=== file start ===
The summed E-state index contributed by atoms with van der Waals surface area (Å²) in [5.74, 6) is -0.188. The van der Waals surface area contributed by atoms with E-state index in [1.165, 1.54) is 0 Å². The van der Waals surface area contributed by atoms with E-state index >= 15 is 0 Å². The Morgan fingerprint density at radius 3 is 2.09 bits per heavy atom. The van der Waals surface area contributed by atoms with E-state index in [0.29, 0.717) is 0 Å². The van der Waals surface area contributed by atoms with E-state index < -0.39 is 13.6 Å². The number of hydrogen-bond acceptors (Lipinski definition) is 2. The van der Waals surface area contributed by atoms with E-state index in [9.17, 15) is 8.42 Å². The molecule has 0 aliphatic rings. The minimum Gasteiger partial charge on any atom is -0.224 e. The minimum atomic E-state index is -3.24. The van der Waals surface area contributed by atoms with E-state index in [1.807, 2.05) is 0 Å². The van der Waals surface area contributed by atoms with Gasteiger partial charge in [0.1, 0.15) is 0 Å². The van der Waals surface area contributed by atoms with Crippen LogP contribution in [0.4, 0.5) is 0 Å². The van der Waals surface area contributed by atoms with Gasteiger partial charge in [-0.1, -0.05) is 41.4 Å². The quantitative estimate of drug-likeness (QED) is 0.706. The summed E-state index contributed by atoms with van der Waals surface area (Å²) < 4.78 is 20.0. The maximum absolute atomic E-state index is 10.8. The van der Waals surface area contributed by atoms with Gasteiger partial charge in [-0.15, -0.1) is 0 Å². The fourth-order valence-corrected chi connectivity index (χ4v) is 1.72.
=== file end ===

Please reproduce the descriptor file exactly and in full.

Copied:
The summed E-state index contributed by atoms with van der Waals surface area (Å²) in [5.74, 6) is -0.188. The van der Waals surface area contributed by atoms with E-state index in [1.165, 1.54) is 0 Å². The van der Waals surface area contributed by atoms with E-state index >= 15 is 0 Å². The Morgan fingerprint density at radius 3 is 2.09 bits per heavy atom. The van der Waals surface area contributed by atoms with E-state index in [0.29, 0.717) is 0 Å². The van der Waals surface area contributed by atoms with E-state index < -0.39 is 13.6 Å². The number of hydrogen-bond acceptors (Lipinski definition) is 2. The van der Waals surface area contributed by atoms with E-state index in [9.17, 15) is 8.42 Å². The molecule has 0 aliphatic rings. The minimum Gasteiger partial charge on any atom is -0.224 e. The minimum atomic E-state index is -3.24. The van der Waals surface area contributed by atoms with E-state index in [1.807, 2.05) is 0 Å². The van der Waals surface area contributed by atoms with Gasteiger partial charge in [0.1, 0.15) is 0 Å². The van der Waals surface area contributed by atoms with Crippen LogP contribution in [0.4, 0.5) is 0 Å². The van der Waals surface area contributed by atoms with Gasteiger partial charge in [-0.1, -0.05) is 41.4 Å². The quantitative estimate of drug-likeness (QED) is 0.706. The summed E-state index contributed by atoms with van der Waals surface area (Å²) < 4.78 is 20.0. The maximum absolute atomic E-state index is 10.8. The van der Waals surface area contributed by atoms with Gasteiger partial charge in [-0.15, -0.1) is 0 Å². The fourth-order valence-corrected chi connectivity index (χ4v) is 1.72.